TTCC as they are conceived are the hinges of innovation by opening and closing the opportunities of innovation systems and by having the mission to connect the other four actors of the systems: public administrations, reserach organisations, enterprises and society. As centres have such an important role to play in linking science and funding with competitiveness and value, a strong and clear long-term commitment is needed from all actors to achieve robust TTCC clusters in terms of size and availability of resources and infrastructures. Without going into who was the chicken or the egg first, there are numerous examples that demonstrate the link between the competitiveness and prosperity of regions and the existence of establishe TTCC that have been able to drive science towards their exploitation.

TTCC are those entities that should strive to seek collaboration to enhance the results and not for the generation of pure science; they are entities that acts as a lever to move the innovative culture of the regions, providing value and growth to society. They are entities that seek to transfer knwoledge generate impact. They are the key agents for the leveraging funds aimed at increasing business competitiviteness and, in short, they are agents that grease the innovation wheel so that it becomes a virtuous circle in the regions.

What should define and differentiate TTCC is the impact we generate in the industrial ecossytems to which we belong, an impact measure from an economic and social point of view. That is why a pure Technology Centre that preserves its essence must be able to incrementally influences and modify a technology and adapt it to the resolution of a problem. Therefore, TTCC must focus their sustainability and growth strategy on choosing which technology or technologies to act on in order to generate value. The most common tendency that distorts the role of a TC and distances it from its essence is to focus its strategy on a sector. The sector shouldn´t be the means but the end. There are no strategic sectors if there are technologies (otherwise we should be called sectoral centres, not technology centres)If you know and control a technology very well, you will have no obstacles to belong to the value chain of any sector and you can be excellent in technology and bring value to the ecosystems by implementing it, you can have the essence of a technology centre.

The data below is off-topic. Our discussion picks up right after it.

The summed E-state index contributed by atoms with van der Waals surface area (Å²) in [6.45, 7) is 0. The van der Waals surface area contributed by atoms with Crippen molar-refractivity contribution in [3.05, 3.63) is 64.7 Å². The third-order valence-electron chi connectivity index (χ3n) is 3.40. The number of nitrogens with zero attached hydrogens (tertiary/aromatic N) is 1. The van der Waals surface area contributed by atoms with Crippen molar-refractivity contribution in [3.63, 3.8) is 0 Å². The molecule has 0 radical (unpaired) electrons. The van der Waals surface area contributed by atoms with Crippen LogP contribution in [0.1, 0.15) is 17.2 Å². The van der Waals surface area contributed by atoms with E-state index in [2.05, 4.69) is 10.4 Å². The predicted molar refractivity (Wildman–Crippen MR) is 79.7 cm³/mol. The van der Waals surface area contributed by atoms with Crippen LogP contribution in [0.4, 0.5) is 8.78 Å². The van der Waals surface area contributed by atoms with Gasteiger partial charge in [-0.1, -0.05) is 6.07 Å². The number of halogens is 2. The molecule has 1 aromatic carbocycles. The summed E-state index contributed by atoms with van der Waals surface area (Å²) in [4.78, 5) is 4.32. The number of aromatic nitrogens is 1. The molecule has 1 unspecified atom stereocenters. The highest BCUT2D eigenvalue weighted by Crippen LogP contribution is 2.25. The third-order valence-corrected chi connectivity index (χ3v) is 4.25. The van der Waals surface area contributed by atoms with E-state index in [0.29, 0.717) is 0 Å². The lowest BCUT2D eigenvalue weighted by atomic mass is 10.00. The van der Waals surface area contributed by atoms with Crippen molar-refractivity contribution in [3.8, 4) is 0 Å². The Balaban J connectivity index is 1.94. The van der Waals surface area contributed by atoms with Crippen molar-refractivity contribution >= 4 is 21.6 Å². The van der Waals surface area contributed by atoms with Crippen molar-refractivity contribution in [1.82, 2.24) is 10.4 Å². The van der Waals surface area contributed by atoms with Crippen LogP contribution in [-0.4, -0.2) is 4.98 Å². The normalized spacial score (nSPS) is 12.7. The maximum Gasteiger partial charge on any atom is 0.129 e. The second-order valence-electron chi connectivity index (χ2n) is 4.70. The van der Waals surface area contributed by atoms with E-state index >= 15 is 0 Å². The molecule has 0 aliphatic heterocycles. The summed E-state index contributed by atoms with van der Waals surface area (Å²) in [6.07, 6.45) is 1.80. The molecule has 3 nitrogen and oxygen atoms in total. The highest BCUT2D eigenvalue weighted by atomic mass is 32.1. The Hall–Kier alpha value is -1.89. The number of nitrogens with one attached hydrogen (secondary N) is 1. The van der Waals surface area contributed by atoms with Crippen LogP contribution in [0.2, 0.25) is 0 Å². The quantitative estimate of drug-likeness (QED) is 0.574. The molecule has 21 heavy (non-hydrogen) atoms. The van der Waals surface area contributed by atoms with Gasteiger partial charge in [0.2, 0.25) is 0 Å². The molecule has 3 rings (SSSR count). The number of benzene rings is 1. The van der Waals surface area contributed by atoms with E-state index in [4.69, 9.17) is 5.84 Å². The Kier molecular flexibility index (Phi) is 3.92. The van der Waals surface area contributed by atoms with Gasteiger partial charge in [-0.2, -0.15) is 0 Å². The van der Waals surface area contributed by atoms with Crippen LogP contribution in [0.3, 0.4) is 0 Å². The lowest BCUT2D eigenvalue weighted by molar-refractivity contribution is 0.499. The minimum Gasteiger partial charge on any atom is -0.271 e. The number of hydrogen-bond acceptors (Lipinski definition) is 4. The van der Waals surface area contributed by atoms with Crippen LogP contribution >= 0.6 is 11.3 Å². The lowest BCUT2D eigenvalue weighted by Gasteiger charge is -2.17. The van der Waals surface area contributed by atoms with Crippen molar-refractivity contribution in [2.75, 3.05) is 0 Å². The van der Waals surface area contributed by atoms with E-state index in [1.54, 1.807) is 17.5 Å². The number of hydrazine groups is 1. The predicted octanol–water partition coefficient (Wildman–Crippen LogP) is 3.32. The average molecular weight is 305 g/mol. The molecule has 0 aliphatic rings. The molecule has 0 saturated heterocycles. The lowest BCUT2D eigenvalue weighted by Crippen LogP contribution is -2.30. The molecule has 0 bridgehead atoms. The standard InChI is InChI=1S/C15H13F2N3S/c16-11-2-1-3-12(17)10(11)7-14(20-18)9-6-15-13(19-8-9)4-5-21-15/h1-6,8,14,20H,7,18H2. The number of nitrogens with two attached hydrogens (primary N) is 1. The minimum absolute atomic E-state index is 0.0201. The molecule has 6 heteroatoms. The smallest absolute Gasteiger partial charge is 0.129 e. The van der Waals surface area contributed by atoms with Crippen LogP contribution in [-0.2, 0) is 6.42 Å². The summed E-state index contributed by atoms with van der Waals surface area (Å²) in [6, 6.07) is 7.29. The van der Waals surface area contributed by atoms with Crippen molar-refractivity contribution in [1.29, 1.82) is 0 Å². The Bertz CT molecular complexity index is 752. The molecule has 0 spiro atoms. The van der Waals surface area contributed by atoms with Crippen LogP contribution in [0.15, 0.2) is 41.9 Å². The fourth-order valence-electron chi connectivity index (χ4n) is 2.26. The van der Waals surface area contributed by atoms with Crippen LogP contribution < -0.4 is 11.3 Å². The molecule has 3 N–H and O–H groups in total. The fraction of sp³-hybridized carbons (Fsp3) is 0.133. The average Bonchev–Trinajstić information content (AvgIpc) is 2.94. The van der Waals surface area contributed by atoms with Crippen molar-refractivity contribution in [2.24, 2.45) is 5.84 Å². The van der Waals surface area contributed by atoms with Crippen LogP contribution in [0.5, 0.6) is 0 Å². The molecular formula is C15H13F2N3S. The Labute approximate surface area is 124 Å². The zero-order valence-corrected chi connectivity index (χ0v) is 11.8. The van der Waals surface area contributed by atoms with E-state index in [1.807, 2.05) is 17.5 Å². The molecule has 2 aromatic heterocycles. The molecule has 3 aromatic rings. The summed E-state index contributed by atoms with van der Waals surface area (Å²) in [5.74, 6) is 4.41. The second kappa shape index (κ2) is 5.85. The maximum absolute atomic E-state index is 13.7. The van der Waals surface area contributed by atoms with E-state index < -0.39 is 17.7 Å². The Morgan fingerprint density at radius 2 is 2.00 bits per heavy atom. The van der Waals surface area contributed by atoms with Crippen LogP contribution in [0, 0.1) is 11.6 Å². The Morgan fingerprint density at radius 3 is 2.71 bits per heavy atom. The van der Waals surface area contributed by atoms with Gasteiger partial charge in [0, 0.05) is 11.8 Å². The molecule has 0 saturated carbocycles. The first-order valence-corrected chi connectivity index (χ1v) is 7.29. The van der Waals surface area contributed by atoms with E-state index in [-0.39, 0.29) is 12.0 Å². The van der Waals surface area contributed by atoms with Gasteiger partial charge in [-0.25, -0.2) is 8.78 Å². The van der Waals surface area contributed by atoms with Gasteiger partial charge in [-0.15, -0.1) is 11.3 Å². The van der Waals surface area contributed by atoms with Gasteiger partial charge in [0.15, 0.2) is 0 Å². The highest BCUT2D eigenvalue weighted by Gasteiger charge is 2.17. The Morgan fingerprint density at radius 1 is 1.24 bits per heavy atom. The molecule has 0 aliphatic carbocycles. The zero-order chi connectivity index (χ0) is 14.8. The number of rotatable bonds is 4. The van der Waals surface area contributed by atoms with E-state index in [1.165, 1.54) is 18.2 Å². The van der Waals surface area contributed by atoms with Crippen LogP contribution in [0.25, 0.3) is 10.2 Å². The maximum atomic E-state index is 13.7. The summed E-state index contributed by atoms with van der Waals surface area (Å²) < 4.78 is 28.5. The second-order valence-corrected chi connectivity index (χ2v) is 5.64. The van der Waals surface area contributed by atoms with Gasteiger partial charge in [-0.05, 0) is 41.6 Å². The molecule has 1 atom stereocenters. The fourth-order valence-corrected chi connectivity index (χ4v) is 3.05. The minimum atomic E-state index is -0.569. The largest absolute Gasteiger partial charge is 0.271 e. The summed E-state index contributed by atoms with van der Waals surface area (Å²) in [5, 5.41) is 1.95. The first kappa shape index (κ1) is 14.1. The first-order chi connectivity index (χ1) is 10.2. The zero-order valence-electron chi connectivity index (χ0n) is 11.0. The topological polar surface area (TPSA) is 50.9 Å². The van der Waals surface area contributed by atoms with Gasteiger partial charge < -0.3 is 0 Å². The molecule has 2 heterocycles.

TTCC must find, defend and work to maintain our role within the industrial ecossytems to which we belong, but above all to maintain the essence for which we exist: to work for and behalf companies and society to generate value, sustainable growth and prosperity. In short, we must work to generate innovation because this is the only way to preserve our essence.

The story of my centre. In search of happiness

The story of my centre. In search of happiness

CARTIF was born, like many other technology centres, in the heart of a university department. In our case, our General Director José R.Perán created it almost 30 years ago in the department of systems and automatic engineering of the School of Industrial Engineering of the Univesity of Valladolid.

The center is growing and evolving in terms of the knowledge acquired, the number of researches that form part of it, as well as the facilities it has at its disposal.

It was in 2008 when I joined CARTIF, and I found that the centre was inmersed in the process of implementing a Marketing Plan drawn up by experts in the field with the objective of selling the technologies and knowledge that the centre had at that time to companies identified in that plan. At that time, the centre had a market-oriented installed capacity of almost 50% of its resources. In other words, half of the staff was clearly focused on transfer. With this installed capacity, returns were approximately 40%, i.e. almost half of the centre´s income came from turnover from companies.